Grace to you and peace from God our Father and the Lord Jesus Christ, who gave himself for our sins to deliver us from the present evil age, according to the will of our God and Father. Galatians 1:3-4.

 I have been crucified with Christ. It is no longer I who live, but Christ who lives in me. And the life I now live in the flesh I live by faith in the Son of God, who loved me and gave himself for me. Galatians 2:20.

Therefore be imitators of God, as beloved children. And walk in love, as Christ loved us and gave himself up for us, a fragrant offering and sacrifice to God. Ephesians 5:1-2.

 For there is one God, and there is one mediator between God and men, the man Christ Jesus, who gave himself as a ransom for all, which is the testimony given at the proper time. 1 Timothy 2:5-6.

Who gave himself for us to redeem us from all lawlessness and to purify for himself a people for his own possession who are zealous for good works. Titus 2:14.

That giving involved inconvenience, weariness, misunderstandings, false rumors, humiliation, pain, and death.

He ministered to others when He was the only One who deserved to be ministered to.

He laid down His life for us. “By this we know love, that he laid down his life for us, and we ought to lay down our lives for the brothers” 1 John 3:16. “Greater love has no one than this, that someone lay down his life for his friends” John 15:13.

He loved not only in word but in deed.

Early in my Christian life, I had trouble forgiving others because I’d get stuck going over and over what they did to me, how wrong it was, and how they didn’t deserve forgiveness. And then I encountered the parable of a man who was forgiven a devastating amount that would have been the absolute ruin of him, yet wouldn’t forgive his fellow man a very small amount. That made clear to me like nothing else that forgiveness wasn’t based on how small or large the wrong or how “deserving” the wrongdoer was. It was based on God’s forgiveness of me. I had wronged Him so much more than anything anyone else has done to me, yet He fully forgave. In light of that, how can I withhold forgiveness from anyone else?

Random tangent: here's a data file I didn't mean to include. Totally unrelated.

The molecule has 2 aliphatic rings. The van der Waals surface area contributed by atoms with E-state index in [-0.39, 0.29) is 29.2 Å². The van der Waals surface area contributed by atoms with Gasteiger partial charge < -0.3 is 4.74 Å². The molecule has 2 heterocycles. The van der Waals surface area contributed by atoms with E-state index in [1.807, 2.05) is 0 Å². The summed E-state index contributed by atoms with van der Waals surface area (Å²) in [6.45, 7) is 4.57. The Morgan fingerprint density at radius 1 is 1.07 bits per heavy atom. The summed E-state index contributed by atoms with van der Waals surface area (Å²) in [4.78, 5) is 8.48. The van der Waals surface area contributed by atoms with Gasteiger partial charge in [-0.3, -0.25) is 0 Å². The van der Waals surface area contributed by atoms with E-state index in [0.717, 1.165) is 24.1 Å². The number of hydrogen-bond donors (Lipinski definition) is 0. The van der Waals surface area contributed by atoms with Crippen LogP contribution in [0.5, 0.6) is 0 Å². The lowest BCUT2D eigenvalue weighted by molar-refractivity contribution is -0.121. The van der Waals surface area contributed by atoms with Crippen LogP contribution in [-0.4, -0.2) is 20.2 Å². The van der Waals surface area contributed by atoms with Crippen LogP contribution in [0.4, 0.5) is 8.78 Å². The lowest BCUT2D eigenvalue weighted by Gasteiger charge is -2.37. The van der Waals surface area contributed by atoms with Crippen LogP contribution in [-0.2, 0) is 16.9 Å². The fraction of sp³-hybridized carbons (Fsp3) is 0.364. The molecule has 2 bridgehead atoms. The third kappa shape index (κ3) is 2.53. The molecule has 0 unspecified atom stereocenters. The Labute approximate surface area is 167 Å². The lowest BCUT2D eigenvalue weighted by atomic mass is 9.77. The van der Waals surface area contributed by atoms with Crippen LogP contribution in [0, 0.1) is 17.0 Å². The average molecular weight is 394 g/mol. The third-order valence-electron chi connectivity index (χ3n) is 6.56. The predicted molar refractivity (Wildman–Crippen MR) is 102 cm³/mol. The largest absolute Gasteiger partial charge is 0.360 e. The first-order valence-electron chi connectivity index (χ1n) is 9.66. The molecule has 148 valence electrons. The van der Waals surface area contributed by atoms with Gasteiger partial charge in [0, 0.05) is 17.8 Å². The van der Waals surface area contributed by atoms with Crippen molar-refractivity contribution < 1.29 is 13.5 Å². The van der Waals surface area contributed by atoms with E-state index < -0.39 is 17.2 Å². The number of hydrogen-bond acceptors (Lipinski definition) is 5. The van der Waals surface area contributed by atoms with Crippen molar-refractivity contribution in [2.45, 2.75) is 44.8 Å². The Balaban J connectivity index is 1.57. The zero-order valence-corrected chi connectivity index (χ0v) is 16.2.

Similarly, my love for others is not based on whether they deserve it and doesn’t come from my paltry efforts. Oswald Chambers said in the My Utmost for His Highest reading for April 30, “The springs of love are in God, not in us. It is absurd to look for the love of God in our hearts naturally; it is only there when it has been shed abroad in our hearts by the Holy Spirit.” When the Holy Spirit sheds abroad His love in my heart, when I abide in Him, when I behold His great love for me, then His love will fill and overflow from me to others.

(Sharing with Inspire Me Mondays,  Testimony Tuesday, Wise Woman, Tell His Story, Woman to Woman Word-Filled Wednesday, Thought-provoking Thursday)

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When God wants me to do something I don’t want to do

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I had another interesting intersection between my devotions, messages at church, and my other reading last week.